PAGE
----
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Candidates for Mayor Receive Radio Grilling : Politics: Riordan, Katz, Woo and Wachs take some heat from callers and field tough questions during spirited discussion.

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TIMES STAFF WRITER

The grilling began when the first caller accused mayoral candidate Richard Riordan of insulting Irish people and of acting like a drunk when Riordan told a joke about a pair of Irish drunkards at a city Recreation and Parks Commission meeting last year.

Unbowed, Riordan, a wealthy lawyer and civic activist, chuckled at hearing his own joke repeated over the radio. He said he thought “I could tell jokes about my race” and noted that he had already apologized for his remarks.

Moments later, another caller was putting another mayoral candidate on the spot. State Assemblyman Richard Katz (D-Panorama City) was asked what had become of his plan to turn the Los Angeles River bed into a freeway. And what would it be like to drive there on a day like this when even normal freeways are flooded?

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” . . . I don’t purport to have all the answers,” said Katz, sounding only slightly vexed and insisting that the proposal at least got people thinking about what ought to be done with the river.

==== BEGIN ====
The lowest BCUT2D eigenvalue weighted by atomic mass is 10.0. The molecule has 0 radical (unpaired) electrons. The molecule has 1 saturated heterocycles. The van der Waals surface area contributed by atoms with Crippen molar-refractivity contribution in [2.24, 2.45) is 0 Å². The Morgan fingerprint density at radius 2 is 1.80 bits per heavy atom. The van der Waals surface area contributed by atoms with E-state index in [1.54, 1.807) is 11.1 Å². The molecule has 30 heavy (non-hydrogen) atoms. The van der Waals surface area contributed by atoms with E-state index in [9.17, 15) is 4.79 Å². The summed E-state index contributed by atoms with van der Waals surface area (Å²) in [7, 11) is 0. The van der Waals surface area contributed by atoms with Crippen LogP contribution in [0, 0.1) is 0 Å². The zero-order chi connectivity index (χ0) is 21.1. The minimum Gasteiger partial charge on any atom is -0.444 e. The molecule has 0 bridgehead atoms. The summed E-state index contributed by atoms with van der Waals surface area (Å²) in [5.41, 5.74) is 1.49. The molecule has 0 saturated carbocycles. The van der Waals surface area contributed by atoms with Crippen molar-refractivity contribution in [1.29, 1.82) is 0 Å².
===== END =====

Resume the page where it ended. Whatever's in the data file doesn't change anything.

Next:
Those comments, which aired Wednesday on a public radio call-in talk show, were among several of the most provocative exchanges that have taken place between members of the public and candidates in the early days of the 1993 Los Angeles mayor’s race.

In the hourlong program on KCRW’s “Which Way L.A.,” four of the leading candidates for mayor took questions from host Warren Olney, and callers offered insights on some of the more troubling issues three months before the April 20 primary.

The candidates were Riordan, Katz and City Councilmen Michael Woo and Joel Wachs. Olney said all mayoral candidates would be invited to be on the show before the primary.

Woo, a two-term councilman who represents Hollywood, faced a question that may go to the heart of his campaign. He was asked why he hasn’t been able to exercise stronger leadership on the City Council.

The question echoed longstanding criticism by Woo’s political foes. On several occasions during the past few weeks, Woo has been able to garner only a few council votes for proposals to give the mayor and the council more authority over city department heads, and to balance the city budget and hire more police.

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Woo said he had demonstrated strong leadership by taking unpopular stands, such as being the first member of the council to call for the resignation of former Police Chief Daryl F. Gates after the police beating of Rodney G. King. Similarly, he said, he exercised leadership in calling for the legalization of street vending, a proposal that has stirred angry opposition from groups of homeowners and merchants.